When I asked Sarah yesterday whether she wanted a pony tail, braids, or pig tails for school I wasn’t expecting to have a moment that would alter my parenting. With a gleam in her big brown eyes, my daughter excited replied: “One pigtail. One braid.”
It took me a second to swallow my immediate reaction- a desire to correct and control. Really? One of each? In my head I quickly ran through the various scenarios. Two stuck out in particular: One in which Sarah is sitting on the playground crying after being teased. In the other scenario she is pushing some dirty-blond haired kid to the ground because he teased her about her hair. Neither are settling thoughts. And then the teacher, what is she going to think of me? No, I’m not lazy or lack care. This is what Sarah asked for.
Like I said, it took a second to check myself and bite my tongue. “Ok sweetie, go get two hairbands.” With great care, I quickly put half of lil’ miss’s golden brown hair into a pigtail, allowing myself a few seconds to admire her natural curls. I then do my best to get her whisps of hair into a somewhat decent looking braid.
Upon finishing, Sarah immediately ran her hand admiringly over the braid and then the pigtail. I snapped her picture and posted it on Facebook, the caption reading: “Sarah wanted one braid and one pony tail today. No, it’s not crazy hair day. She’s just weird.” A little later, a friend replied: “She’s got her own style going on and doesn’t care what anyone else thinks. She’s off to a great start, building that self confidence. Good job mama.”
My friend’s comment really resonated with me. That, combined with the huge smile across my daughter’s face as she looked at herself in the mirror, quelshed any remaining hesitations I had. In its place was an overwhelming desire to raise a strong, confident, quirky kid.
One pigtail. One braid. Why not? If it makes her happy and confident, then I’m all for it.
Our world today is hyper focused on appearance and fitting in. You need to look like X and speak like Y. Do our children really need to be exposed to these false ideas at an early age? Sadly, many of us do just that when we correct the way our child dresses or wears his/her own hair. We are teaching them the cultural norms supersede their wants and desires regarding their own thoughts, opinions and bodies without even realizing it.
I don’t want my four year old worrying about what kids at school think about her outside appearance. She’ll have plenty of time in the future to deal with such foolish and incorrect cultural idealogies.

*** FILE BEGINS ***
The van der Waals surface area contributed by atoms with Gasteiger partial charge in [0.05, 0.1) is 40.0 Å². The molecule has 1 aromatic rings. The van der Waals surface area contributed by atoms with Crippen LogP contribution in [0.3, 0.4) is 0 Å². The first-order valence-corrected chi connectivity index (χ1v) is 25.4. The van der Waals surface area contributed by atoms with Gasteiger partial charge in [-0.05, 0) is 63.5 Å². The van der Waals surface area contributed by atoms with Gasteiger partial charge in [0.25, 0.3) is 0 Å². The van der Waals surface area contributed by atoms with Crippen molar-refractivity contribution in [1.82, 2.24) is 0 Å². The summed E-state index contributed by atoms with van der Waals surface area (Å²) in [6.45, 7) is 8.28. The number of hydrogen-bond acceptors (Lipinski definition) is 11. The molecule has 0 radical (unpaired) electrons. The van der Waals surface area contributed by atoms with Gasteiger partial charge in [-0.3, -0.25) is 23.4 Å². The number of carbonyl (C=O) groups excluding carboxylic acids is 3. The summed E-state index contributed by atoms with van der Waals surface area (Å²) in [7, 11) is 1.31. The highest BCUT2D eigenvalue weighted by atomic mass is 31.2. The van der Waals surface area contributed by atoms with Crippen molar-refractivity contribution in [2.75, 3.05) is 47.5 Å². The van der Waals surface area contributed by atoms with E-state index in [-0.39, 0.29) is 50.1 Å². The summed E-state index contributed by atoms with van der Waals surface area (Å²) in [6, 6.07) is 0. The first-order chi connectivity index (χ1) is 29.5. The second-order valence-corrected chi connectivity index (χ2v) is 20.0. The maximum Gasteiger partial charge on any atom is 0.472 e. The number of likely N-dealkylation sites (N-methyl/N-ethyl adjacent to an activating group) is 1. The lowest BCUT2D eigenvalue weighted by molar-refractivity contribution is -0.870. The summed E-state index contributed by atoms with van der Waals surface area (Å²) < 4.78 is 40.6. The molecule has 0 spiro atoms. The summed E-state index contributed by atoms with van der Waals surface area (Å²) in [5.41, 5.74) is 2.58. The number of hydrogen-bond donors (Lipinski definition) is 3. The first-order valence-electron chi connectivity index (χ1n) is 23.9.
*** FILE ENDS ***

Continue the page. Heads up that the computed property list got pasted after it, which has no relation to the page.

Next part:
I say let them be kids. Let them dress like Punky Bruster. Let them lavish in their displays of unique personality. But don’t stop there. Praise them for their confidence and their willingness to be different. Acknowledge their ability to represent who they are and who they want to be. Enjoy them.
Gandhi said “Be the change you want to see in the world.” If you are like me and tired of the ever increasing poor ideas regarding how we should look, dress, and act; particularly, those placed on young girls and women, then do something about it.
Defy the false standards placed upon us and our kids. Encourage them to think on their own and be proud of who they are. Teach the correct values of integrity and self-worth.
Sarah is her own person. She is a goof, a loving sister, intelligent, stubborn, feisty and more. I probably have it easier than others when it comes to cultivating her individuality and confidence because of who Sarah is. She is pretty set on being true to herself. Sarah does what she wants (sometimes to the dismay of her parents). She thinks on her own and asserts her individuality and independence daily. My goal is to not destroy that self-confidence.
Your goal may be to coax Annie or Johnny to leave their shell. Or it may be to recognize the differences between your children and treat them as such, being careful not to create mini versions of their older siblings.
Whatever your goal is my advice is to love them the way they are. Plain and simple. And if I may add… love yourself. You may not realize the full effect you have on your children and their friends, or that young child sitting in the church pew across the aisle. Your children are silently watching you throughout the day. They see the good, the bad and the ugly. If we want them to stand on their own, to form their own conclusions and be true to themselves, then we need to start with ourselves.
Love yourself and be true to who you are and hope to be.
Love those crazy midgets.
And change the world.